Between a rock and a hard place

Between a rock and a hard place

by James Basson

One of my favorite landscapes in the Alpes maritimes is an old Roman Quarry situated above Monaco in La Turbie. It is the contrast of the hand of man cutting straight blocks of stone from the broad sweeping curves of the rock veins and the abundance of vegetation growing in the harshest of conditions that is so incredibly inspiring.

Often within our own gardens we get caught between a rock and a hard place. Daunted by the mass of mineral materials we are dwarfed into thinking that nothing could ever grow. But here in a similarly mineral mass, life is bursting out our every crack and crevice. In every depression and fault of the stone, slowly decomposed plant material has collected. Absorbing moisture it has allowed the first sedums to collect then once an initial mass of vegetation occurs, more humus and matter accumulates and the first grasses and perennials and small shrubs to take hold. If there is a fault line, deep rooted shrubs and trees can delve down and take hold.

In that narrow space behind the house where nothing seems to grow or in that tight space between the drive way or the front of the house, this is often where plants and nature shine the most. It is here where it has to prove its worth and the plants grow with a different intent. Not that of voluptuous bucolic opulence but with a sinewy defined will to live.

©James Basson

Here in the quarry the hard edges are softened by drifts of gravel and organic matter dusted in by the swirling wind. These help to soften the sharp line between the vertical and the horizontal plane. They also provide a growing medium. These offer tiny opportunities for life and trim the massive stone edifices with delicate touches of colour and texture. The quarry its self is a series of bowls hewn out of the mountain side some north and some south facing, creating a series of protected rooms and environmental conditions. The quarry is used for walking, picnicking and serious play, from abseiling and climbing to BB gun wars. The balance of mineral and vegetated areas give plenty of space for all this activity as the large areas of bare rock leave little room for anything but lichens and sedums to grow. This is the sort of balance of space we try to create in our own gardens. Here, there is no question it works.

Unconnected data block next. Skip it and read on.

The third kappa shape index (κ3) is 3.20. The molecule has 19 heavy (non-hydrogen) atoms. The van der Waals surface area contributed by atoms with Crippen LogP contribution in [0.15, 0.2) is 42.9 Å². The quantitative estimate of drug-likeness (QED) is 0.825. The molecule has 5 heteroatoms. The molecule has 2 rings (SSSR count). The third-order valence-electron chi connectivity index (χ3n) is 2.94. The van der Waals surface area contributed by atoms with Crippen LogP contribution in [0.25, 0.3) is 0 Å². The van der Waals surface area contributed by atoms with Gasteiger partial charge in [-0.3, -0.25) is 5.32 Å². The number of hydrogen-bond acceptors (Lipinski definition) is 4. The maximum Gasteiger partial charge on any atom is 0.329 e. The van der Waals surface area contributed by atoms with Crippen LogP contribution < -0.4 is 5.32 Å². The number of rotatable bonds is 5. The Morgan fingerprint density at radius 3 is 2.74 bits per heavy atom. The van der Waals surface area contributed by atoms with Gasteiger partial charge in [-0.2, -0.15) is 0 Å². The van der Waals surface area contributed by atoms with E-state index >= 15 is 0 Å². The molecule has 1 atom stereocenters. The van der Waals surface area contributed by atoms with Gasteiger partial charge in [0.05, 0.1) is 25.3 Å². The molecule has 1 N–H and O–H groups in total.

As this is a natural landscape there are hundreds of species of plants co-habiting. There is however a hierarchy amongst them, dominant plants that we see again and again throughout the space. They have adapted in different areas depending on the conditions. An ash tree is dwarfed and twisted growing out of a rock crevice on the south facing side of the rock face, yet develops into a tall multi-stemmed tree on the north side of the quarry protected from the sun and the steady onslaught of the Mistral winds. This repetition gives unity to the landscape, it ties it together one feels that one is in a singular space; there is continuity within the complexity which is reassuring.

©James Basson

The water in this landscape is scarce, a circle of small holes punched out of a smooth rock face once served as a measuring device for the masons now collects small pockets of water after the rain, these shine like silver dots on the face of an ancient clock. The rock strata leans back towards the quarry wall on the south face creating seasonal pools which in turn creates its own quality of vegetation. The old limestone pavement which was naturally created before the time of the Romans shows on the crest of the rock face, vestiges of time gone by. Water seeps out of the base of fault lines marking the rock over time even when there is no water, water has left its mark.

Walking out of the quarry I reflect on the gardens I have created recently and other ones that I have visited and feel content in knowing there is lots of work ahead to come even close to the elegance and beauty of this, one of my favorite spots in the Alpes Maritimes. Inspired by the challenge of trying to create spectacular landscapes in difficult areas within the garden.

• With thanks to James Basson

James Basson is an international garden designer, based in Monaco who specialises in dry, sustainable gardens that mix contemporary design with traditional skills. His designs have received international recognition and numerous awards around the world – at the ‘RHS Chelsea Flower Show’ and the ‘RHS Hampton Court Flower Show’ in the UK; at the ‘Gardening World Cup’ in Japan and at the ‘PHS Philadelphia Flower Show’. Two Gold Medals highlight the awards, received for the garden ‘After the Fire’ at the ‘Chelsea Flower Show’ and for the garden ‘Dulce et Decorum est’ at the ‘Gardening World Cup’.

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Sylvia is a freelance journalist based in France, focusing on business and culture. A valued member of the France Media editorial team, Sylvia is a regular contributor to our publication.

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